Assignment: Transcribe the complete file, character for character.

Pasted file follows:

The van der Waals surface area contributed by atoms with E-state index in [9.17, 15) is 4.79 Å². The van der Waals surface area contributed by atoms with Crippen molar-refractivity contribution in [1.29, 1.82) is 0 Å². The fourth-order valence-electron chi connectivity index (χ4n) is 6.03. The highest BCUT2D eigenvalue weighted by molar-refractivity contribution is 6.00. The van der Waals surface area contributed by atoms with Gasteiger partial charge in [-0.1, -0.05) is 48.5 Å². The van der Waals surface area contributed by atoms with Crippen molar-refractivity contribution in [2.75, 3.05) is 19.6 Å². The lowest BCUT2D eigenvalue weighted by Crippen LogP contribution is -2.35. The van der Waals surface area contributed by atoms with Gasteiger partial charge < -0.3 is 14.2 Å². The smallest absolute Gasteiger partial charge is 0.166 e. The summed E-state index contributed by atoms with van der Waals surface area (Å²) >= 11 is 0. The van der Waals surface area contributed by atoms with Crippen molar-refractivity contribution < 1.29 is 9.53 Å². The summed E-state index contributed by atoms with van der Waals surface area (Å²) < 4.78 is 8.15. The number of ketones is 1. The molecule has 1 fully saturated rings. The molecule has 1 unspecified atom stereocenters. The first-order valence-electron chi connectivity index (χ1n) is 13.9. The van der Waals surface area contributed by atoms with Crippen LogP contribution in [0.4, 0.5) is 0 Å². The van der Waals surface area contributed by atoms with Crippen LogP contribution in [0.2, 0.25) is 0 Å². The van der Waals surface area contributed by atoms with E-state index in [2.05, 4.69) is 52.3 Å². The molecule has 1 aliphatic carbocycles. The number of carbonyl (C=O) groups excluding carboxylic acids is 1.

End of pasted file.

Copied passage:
The van der Waals surface area contributed by atoms with E-state index in [9.17, 15) is 4.79 Å². The van der Waals surface area contributed by atoms with Crippen molar-refractivity contribution in [1.29, 1.82) is 0 Å². The fourth-order valence-electron chi connectivity index (χ4n) is 6.03. The highest BCUT2D eigenvalue weighted by molar-refractivity contribution is 6.00. The van der Waals surface area contributed by atoms with Gasteiger partial charge in [-0.1, -0.05) is 48.5 Å². The van der Waals surface area contributed by atoms with Crippen molar-refractivity contribution in [2.75, 3.05) is 19.6 Å². The lowest BCUT2D eigenvalue weighted by Crippen LogP contribution is -2.35. The van der Waals surface area contributed by atoms with Gasteiger partial charge < -0.3 is 14.2 Å². The smallest absolute Gasteiger partial charge is 0.166 e. The summed E-state index contributed by atoms with van der Waals surface area (Å²) >= 11 is 0. The van der Waals surface area contributed by atoms with Crippen molar-refractivity contribution < 1.29 is 9.53 Å². The summed E-state index contributed by atoms with van der Waals surface area (Å²) < 4.78 is 8.15. The number of ketones is 1. The molecule has 1 fully saturated rings. The molecule has 1 unspecified atom stereocenters. The first-order valence-electron chi connectivity index (χ1n) is 13.9. The van der Waals surface area contributed by atoms with Crippen LogP contribution in [0.4, 0.5) is 0 Å². The van der Waals surface area contributed by atoms with Crippen LogP contribution in [0.2, 0.25) is 0 Å². The van der Waals surface area contributed by atoms with E-state index in [2.05, 4.69) is 52.3 Å². The molecule has 1 aliphatic carbocycles. The number of carbonyl (C=O) groups excluding carboxylic acids is 1.